Taking Stuff Away

At last week’s Parent-Teacher Conferences, I finally got to meet C’s mom face to face.  We’ve been in touch by email since last fall, when C started *getting low grades* in a number of classes … not for the first time, it seemed, based on the limited information in those emails.  But C was doing pretty well in Latin; he likes the class, has a number of quiet friends he enjoys sitting with, and usually ends up with a grade in the *acceptable* to *pretty good* range.  C is stunningly, brilliantly intelligent, but factory-schools have clearly made a mark on him over the years.

So I was really glad to have a face-to-face conversation with C’s mom last week.  “I have a suspicion,” I told her, after she’d given me a bit of back-story about his academic struggles and her attempts to get him focused and keep him motivated.  And my suspicion was almost entirely accurate … except that the Particular Ms. X who had told him he was bad and lazy, who had almost killed his love of his Favorite Subject Always by making him do compliance-based tasks Ms. X’s Way even though he already understood the material, was in middle school, not late elementary school.  “I don’t know what to do,” C’s mom said, “because even when we take away the things he loves, it doesn’t make any difference.”  So we talked about intrinsic motivation for a while, but in the factory-school context, I’m not sure how much immediate help I was able to give her.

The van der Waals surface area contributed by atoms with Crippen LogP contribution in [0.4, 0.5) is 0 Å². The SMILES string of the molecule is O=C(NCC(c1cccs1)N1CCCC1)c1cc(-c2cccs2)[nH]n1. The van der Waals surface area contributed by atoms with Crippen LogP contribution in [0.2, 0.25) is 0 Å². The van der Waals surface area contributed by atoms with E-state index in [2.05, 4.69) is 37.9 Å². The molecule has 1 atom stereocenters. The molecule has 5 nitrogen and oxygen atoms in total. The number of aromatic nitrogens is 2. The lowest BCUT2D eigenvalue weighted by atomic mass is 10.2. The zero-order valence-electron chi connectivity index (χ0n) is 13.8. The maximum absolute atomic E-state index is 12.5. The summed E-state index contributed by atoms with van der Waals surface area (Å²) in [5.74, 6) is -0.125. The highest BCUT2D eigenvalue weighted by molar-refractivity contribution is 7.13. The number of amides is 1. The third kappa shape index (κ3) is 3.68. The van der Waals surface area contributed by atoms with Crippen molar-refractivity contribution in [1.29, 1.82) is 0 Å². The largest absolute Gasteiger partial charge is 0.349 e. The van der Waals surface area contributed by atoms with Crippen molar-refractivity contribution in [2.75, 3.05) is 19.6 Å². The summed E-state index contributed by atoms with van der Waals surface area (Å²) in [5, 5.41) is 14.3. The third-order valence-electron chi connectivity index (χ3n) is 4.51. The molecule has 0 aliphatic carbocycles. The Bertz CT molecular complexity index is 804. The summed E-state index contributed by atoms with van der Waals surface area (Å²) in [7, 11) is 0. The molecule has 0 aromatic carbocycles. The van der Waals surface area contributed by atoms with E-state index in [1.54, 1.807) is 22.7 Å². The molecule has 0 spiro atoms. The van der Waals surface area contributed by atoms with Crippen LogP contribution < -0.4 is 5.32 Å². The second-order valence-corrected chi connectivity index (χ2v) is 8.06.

It got me thinking, though, about taking things away.  That seems to be such a common response, both by parents and by Powers That Be, when something goes wrong.  Take away the things they love, and those “bad, lazy kids” should shape up, shouldn’t they?  After all, they ought to be motivated to earn back what they lost … right?  And sometimes that works, if it’s near the beginning of a process, and if it happens in the context of a loving, caring relationship, and if the connection between the thing lost and the problem behavior is clear.  “X,” I once said, “do you realize that every time you interrupt us, you’re wasting twenty-five minutes, not just one?”  X had to think about it for a while, but eventually X realized that when you waste one minute of twenty-five people’s time, you did, in a sense, waste twenty-five minutes.  So X came in after school one afternoon, cleaned and sorted some things, and tried to pay back the time.  That made sense to X, and X got better about interrupting.

N and her friends are getting better about self-management, too, and B, U, and their friends are getting better about sustaining attention and getting stuff done.  It’s not easy, and it’s certainly not a linear progression.  But they’re all starting to take things away that don’t belong: things like excuses, and arguments, and “why are you yelling?” when nobody is yelling.  N asked “why are you scolding?” yesterday, though it was clear to everyone that I wasn’t.  “Did you ever wonder,” I asked her later, “why it is that you seem to need an external authority figure to check up on you, to make sure you’re doing what you know you need to do?  What kind of a message would someone receive from that?”  N and her friends are slowly, steadily understanding the context and the connections we’re building together, and as they feel the power of joyful community, they’re more and more willing to participate, more and more fully, more and more of the time.  If we need to take things away, we can work that out together.